Best practices in philanthropy are indeed shifting as we approach 2021. While there is no one organization doing it all perfectly, foundations looked to as leaders are in front of the trends—increasing their giving in response to rising global challenges; looking critically at their internal structures and staffing to better reflect the communities they serve; shifting their policies to more effectively support their grantees on the front lines; re-thinking their programming to better address emerging challenges and support community leaders most proximate to the issues they are working to solve; and focusing on the roots of the problems rather than the symptoms. They are also working with urgency to address the broader range of historic criticisms of being “top-down, closed-door and expert-driven.”
On top of all that, they are…
- Discerning. They know they can’t solve every problem, and in order to have a significant impact, they cannot spread their grant-making too thinly. They work on three to five core issues.
- Risk-takers. They are trying out new models, putting significant money behind big bets and bringing unconventional partners to the table.
- Impact-driven. They build robust monitoring and evaluation frameworks at the start of programming, fund significant research, and harness data to both drive decision-making around grant-making and measure their overall impact.
- Driving the conversation around solutions. They have a strong and visible thought leadership agenda. They use compelling storytelling to reach their key audiences. And they tap every forum, every media channel, and every opportunity they can to build momentum around the solutions they champion and drive other philanthropists, governments and businesses to do more, and to do better.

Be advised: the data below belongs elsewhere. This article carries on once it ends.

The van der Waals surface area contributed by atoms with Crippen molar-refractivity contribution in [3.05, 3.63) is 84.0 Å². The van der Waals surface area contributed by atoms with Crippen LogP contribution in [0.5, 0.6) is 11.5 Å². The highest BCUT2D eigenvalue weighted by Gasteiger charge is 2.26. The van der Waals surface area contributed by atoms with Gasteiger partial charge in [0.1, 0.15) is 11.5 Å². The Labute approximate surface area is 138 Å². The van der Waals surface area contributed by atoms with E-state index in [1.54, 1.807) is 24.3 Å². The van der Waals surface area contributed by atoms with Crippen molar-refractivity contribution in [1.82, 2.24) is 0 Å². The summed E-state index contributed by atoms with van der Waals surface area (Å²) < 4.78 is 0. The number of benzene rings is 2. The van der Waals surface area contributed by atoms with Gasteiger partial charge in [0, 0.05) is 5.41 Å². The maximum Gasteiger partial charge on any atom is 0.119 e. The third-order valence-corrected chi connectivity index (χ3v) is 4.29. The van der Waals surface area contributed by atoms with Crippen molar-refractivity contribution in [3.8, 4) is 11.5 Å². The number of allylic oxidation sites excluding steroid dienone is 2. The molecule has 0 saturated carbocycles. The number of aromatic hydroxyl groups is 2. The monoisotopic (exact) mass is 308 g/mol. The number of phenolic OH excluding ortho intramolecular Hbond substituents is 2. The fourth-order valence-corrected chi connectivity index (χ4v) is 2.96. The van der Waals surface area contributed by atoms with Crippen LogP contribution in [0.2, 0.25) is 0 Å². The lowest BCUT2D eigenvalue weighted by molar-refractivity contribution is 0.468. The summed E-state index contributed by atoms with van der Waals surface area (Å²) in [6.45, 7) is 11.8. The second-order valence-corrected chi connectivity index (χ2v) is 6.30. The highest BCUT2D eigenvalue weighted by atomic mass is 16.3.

Corporate foundations, often segregated within the broader philanthropic landscape, should be (and increasingly are) held to the same standards. Yet they no doubt operate in a slightly different context. The role of business in the social sector is growing in exciting ways. Business leaders are increasingly owning their seat at the table, taking on new levels of responsibility, and deploying a strong and influential voice with a clear point of view on how we solve the most pressing domestic and global development challenges. Partnerships between traditional and corporate foundations are becoming more common. Moreover, the companies (and associated foundations) that are consistently spotlighted for their leadership and impact exhibit a set of defining characteristics:
- Aligned and strategic. They have determined the unique value they bring to the world and focus on a select number of issues that align with their core business and mission. Going a step further, they align their business strategy, decision-making processes and organization-wide policies (across the business and the foundation) with the challenges they are working to solve.
- Transparent on inconsistency. They understand that philanthropy, corporate citizenship and capitalism itself is facing an elevated level of scrutiny. When their business practices are lagging behind their philanthropic giving, they are honest and up front, bringing their customers, their Board and a range of stakeholders along with them on their journey toward progress.
- Long term. They understand that while business cycles are short, generating real impact in the social sector is a long-term endeavor. Their research agenda, partnerships and grant-making reflect that understanding.
- Coordinated. They function not as an isolated unit, but instead harness the talents, resources, energy and business insights from their parent company to achieve their goals. The foundation and business units work hand-in-hand on key issues, with the foundation serving as a platform to look into the future, to go farther and to invest in solutions the parent company cannot.
- Bring everything to the table. They give financial contributions and build strong partnerships with organizations on the front lines of the issues they are working to solve. They engage their employees in the work, leveraging employee-giving through donation match programs and encouraging volunteerism by offering employees opportunities to engage with partners while on the clock.